What our Children Think of Marriage and The Family
This month, as we think about the Holy Family, we learn that in spite of educators, politicians and the media, our children still believe in marriage and the family. It seems that kids never try to kid themselves. Britain's youngsters firmly believe in marriage, against the trend of their parents' and elders' experience. That is the verdict of a Readers Digest/MORI poll of more than 500 youngsters aged from ten to 17 years.
A resounding 82 per cent declared it likely that they themselves would get married one day. This view was shared almost equally: 80 per cent of boys and 83 per cent of girls - although it varied from 76 per cent among respondents in the North to 87 per cent in the South. And children whose own parents have divorced or separated are not put off: they are just as likely to consider marriages those whose parents are still together.
Seventy-five per cent still believe that marriage should be for ever - a belief shared equally among boys and girls.
Nearly three-quarters - 72 per cent believe that it is better for children to live with both rather than just one of their parents. Interestingly, boys take a more conservative stance than girls on several issues. While 32 per cent of boys felt that parents should stay together even if they are unhappy, only 21 per cent of girls agree. Nearly half the boys (44 per cent) believed it should be made more difficult for people to get divorced, but only 35 per cent of girls did so. And significantly more boys (38 per cent) than girls (29 per cent) think it wrong to have a child outside marriage.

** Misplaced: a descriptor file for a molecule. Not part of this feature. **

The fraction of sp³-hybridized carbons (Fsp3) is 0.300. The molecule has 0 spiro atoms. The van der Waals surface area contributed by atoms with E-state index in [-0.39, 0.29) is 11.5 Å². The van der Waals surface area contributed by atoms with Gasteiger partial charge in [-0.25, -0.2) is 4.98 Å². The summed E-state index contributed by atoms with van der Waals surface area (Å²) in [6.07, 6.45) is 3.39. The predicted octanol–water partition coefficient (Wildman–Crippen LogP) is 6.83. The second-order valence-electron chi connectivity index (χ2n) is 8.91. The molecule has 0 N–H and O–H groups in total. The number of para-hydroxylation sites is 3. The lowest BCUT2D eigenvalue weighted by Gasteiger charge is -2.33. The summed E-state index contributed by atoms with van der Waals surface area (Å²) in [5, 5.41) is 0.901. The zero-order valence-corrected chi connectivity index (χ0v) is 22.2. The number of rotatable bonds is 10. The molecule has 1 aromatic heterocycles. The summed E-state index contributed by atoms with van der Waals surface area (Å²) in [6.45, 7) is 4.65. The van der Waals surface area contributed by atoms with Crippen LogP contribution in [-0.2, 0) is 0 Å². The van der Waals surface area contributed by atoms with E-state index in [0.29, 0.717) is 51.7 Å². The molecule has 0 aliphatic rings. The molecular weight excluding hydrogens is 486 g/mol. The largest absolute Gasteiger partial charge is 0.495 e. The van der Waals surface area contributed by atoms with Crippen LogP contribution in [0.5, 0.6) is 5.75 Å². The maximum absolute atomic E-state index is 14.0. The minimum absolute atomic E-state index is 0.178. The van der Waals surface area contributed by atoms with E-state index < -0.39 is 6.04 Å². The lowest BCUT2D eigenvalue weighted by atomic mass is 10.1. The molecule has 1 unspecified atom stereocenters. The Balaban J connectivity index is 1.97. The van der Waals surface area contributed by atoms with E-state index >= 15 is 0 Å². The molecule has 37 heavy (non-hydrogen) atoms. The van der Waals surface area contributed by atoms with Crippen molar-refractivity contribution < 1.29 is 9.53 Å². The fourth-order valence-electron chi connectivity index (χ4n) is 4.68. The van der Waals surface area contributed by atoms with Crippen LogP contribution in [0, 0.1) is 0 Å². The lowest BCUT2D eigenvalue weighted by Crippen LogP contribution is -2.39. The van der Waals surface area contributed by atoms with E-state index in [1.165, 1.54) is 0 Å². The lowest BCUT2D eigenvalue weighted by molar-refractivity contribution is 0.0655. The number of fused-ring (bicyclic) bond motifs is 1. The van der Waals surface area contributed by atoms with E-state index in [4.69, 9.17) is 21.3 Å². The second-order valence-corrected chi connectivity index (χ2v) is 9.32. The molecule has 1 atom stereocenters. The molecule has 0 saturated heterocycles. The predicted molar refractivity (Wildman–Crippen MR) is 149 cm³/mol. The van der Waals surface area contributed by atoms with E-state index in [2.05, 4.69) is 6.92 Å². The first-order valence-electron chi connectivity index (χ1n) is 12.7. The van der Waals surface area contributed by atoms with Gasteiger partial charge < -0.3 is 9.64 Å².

Boys are also keener on the idea of getting married young. While 17 per cent felt that 18 was the right age for getting married, only eight per cent of girls agreed.
Two-thirds of those polled felt that the right age for marriage is between 20 and 25. Asked about the right age for starting a family, 58 per cent opted for 25 or older.
Fifty per cent say they would not have a child unless they were married, though this ranged from 44 per cent in the Midlands to 58 per cent in the South.
Family expert Zelda West-Meads welcomed our findings: While we are so often told that family life is doomed, this poll shows that the young retain an enormous optimism in the future of marriage.
Sadly though, our poll reveals today's young people as the anxious generation.
Thirty-four per cent of youngsters admitted worrying about their own parents splitting up. And 82 per cent know people or children whose parents have split up or been divorced.
MORI interviewed a representative quota sample of 508 children aged from ten to 17 years old in 44 sampling points across Great Britain between August 16 and 25. Copies of the poll are available at £10 from MORI, 95 Southwark Street, London SE1 0HX Telephone 0171 928 5955
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